Title of the work
Country of the First Edition
Country/countries of popularity
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Jan Bajtlik, Nić Ariadny. Mity i Labirynty [Ariadne’s Thread: Myths and Labyrinths]. Warsaw: Wydawnictwo Dwie Siostry, 2018, 72 pp.
Children (7+ (according to the publisher) )
Courtesy of the publisher.
Author of the Entry:
Anna Mik, University of Warsaw, email@example.com
Peer-reviewer of the Entry:
Elżbieta Olechowska, University of Warsaw, firstname.lastname@example.org
Susan Deacy, University of Roehampton, email@example.com
, b. 1989
Jan Bajtlik is one of the best known Polish illustrators. He graduated from the Academy of Fine Arts in Warsaw. Besides illustrating children’s books, he designed clothes patterns for Hermès, numerous posters, magazine covers and created graphics for advertisements. Bajtlik’s non-fiction book Alphadoodler won Bologna Ragazzi Award in 2015.
bajtlik.eu (accessed: July 19, 2019)
Bio prepared by Anna Mik, University of Warsaw, firstname.lastname@example.org
Bajtlik’s mythical catalogue consist of numerous depictions of the labyrinth in various configurations, each alluding to classical motifs and mythological stories. In the Introduction we read that ancient Greece was one of the most fascinating countries in the world whose culture and history influenced Europe and are admired to this day (Bajtlik, 2018: 5). Labyrinths drawn and described by Batjlik ought to lead the reader through this tradition, and teach them about ancient stories and customs. There is also an instruction how to use the book: find the only way out of each labyrinth, get to know Greek mythology in all details hidden on the pictures, and find explanatory glossary at the end of the book (assigned to each labyrinth).
On the next pages readers have the possibility to – literally – read the labyrinths: from the war between titans and gods, to various myths concerning, inter alia, Prometheus, Heracles, Minotaur, Trojan War and Odysseus’s adventures – all the way through to ancient Greek history and customs. The last labyrinth represents ancient theatre, where viewers enjoy the spectacle, as supposedly readers are enjoying the book. On each page every single detail and phrase have a meaning – if not explained right away, this is, possibly, found at the end of the book.
At the end, as promised, the reader can find several pages with text alluding to each labyrinth, containing more detailed description of each story or phenomenon. As a whole, Ariadne’s Thread is a collection of myths, designed for children as implied readers – but perfectly suitable also for an older audience.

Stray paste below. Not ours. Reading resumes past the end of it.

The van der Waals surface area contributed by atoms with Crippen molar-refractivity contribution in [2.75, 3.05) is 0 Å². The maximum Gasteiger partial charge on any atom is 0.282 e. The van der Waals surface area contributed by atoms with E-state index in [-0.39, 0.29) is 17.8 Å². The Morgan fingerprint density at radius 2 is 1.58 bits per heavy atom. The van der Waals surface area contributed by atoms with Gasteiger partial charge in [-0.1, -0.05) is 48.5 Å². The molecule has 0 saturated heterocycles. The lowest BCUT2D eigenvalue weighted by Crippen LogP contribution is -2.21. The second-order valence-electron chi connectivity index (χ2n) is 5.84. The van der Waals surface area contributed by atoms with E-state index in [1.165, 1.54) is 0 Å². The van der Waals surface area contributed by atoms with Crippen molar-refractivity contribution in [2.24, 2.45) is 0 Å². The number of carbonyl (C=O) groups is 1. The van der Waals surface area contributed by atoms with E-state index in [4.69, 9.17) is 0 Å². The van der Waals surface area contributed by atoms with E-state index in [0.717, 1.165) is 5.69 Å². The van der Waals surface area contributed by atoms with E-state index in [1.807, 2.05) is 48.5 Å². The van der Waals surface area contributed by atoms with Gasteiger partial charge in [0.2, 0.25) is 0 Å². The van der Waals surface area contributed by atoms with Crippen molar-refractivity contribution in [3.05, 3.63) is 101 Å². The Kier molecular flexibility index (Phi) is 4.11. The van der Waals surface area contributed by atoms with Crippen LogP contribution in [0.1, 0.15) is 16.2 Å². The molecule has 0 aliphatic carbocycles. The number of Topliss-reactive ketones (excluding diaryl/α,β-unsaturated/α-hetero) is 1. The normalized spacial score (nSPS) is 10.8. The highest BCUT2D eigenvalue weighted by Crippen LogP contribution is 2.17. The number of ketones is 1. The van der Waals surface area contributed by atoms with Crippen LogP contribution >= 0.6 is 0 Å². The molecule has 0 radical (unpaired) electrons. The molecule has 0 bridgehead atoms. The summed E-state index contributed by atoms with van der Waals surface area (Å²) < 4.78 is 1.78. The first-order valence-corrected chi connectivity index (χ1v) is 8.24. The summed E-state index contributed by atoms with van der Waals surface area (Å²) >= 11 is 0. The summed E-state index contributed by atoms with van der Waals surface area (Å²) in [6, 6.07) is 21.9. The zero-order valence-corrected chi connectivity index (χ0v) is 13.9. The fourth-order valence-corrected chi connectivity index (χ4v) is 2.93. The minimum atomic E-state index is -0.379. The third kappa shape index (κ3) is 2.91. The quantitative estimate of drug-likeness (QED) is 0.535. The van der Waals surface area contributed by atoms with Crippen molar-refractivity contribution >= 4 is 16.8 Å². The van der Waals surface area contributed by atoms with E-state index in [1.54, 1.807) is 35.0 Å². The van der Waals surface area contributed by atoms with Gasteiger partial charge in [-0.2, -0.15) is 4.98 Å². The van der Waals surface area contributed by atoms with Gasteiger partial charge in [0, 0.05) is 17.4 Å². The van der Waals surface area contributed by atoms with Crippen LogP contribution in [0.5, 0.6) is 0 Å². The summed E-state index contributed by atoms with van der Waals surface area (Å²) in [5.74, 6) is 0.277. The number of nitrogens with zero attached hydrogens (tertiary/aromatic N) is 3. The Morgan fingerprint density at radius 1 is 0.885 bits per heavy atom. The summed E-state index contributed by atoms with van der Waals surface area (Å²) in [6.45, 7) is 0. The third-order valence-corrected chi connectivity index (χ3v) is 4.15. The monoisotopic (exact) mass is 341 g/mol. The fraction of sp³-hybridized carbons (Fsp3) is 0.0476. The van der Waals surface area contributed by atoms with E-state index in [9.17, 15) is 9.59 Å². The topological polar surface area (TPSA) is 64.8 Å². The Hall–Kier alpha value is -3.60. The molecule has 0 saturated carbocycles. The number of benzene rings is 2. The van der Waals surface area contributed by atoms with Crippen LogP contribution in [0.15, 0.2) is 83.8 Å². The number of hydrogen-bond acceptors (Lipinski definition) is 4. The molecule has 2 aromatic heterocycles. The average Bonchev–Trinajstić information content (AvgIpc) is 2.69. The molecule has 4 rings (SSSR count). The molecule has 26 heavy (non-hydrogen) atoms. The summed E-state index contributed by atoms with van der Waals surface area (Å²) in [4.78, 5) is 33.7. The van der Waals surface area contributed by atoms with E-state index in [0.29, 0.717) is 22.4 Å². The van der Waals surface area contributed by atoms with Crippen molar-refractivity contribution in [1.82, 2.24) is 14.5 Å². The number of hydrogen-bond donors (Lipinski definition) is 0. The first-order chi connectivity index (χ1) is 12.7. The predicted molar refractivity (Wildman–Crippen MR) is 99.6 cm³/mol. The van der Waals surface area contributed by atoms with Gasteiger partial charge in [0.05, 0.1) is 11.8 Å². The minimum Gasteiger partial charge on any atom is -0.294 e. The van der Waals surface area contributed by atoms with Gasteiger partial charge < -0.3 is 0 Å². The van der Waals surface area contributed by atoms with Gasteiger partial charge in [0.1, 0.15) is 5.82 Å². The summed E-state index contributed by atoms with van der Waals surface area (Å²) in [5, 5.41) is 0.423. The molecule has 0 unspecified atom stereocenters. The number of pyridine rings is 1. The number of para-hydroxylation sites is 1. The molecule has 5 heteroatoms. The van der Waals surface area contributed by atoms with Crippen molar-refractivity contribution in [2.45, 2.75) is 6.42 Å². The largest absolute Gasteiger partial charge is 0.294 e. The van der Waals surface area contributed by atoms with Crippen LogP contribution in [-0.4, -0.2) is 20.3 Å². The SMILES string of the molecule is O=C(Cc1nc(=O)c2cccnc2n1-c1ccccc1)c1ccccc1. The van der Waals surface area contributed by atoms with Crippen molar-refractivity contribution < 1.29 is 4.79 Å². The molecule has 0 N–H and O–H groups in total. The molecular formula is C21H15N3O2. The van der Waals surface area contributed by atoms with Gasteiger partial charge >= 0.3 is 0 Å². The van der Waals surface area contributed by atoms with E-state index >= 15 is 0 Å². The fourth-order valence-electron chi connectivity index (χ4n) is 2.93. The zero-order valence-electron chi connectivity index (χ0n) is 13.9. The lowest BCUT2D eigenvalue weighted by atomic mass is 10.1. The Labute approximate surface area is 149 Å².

The book is a postmodern variation of classical mythology and ancient tradition. Its labyrinths more accurately correspond to the concept of modern culture: complicated, variated, full of possibilities of interpretation. Jan Bajtlik, being both writer and illustrator, presents a coherent text, nevertheless full of entrances and misleading turns. At the same time, he gives the reader a tool to get through the labyrinth (which is the book itself): Ariadne’s Thread, the glossary with clarifications, concerning each story/labyrinth. This strategy may allude to the ancient belief that in the center of a labyrinth awaits not a scary monster, but knowledge, that everyone should peruse. In this case, the knowledge would be the glossary at the end of the book that the reader might find after going through the maze.
It is also interesting that exploration of Greek Myth – Minotaur’s maze – is focused not on an evil monster waiting in its centre, but on woman’s tool vital in survival – Ariadne’s thread, a symbol of wisdom. In this non-fiction book the author points to the fact that in Greek mythology not a single story is simple, there is no one version of a myth, and a lot depends on readers’ interpretation. Bajtlik, on one hand, gives such a possibility by letting a child into a maze of each story, on the other – he seems to attempt organizing gained knowledge by adding the glossary. It also seems vital that his illustrations correspond to the text flawlessly, as he is the author of both. As a non-fiction book is informative, at the same time, it poses to be a traditional Wimmel-buch, with multiple doodles and drawings, that imitates chaos that contains a cosmic order of Greek mythology.
Cianciolo, Patricia J., Informational Picture Books for Children, Chicago: American Library Association, 2000.
Kurwinkel, Tobias, Bilderbuchanalyse: Narrativik – Ästhetik – Didaktik, Tübingen: UTB, 2017.
Sanders, Joe Sutliff, A Literature of Questions: Non-fiction for the Critical Child, Minneapolis, MN: University Minnesota Press, 2018.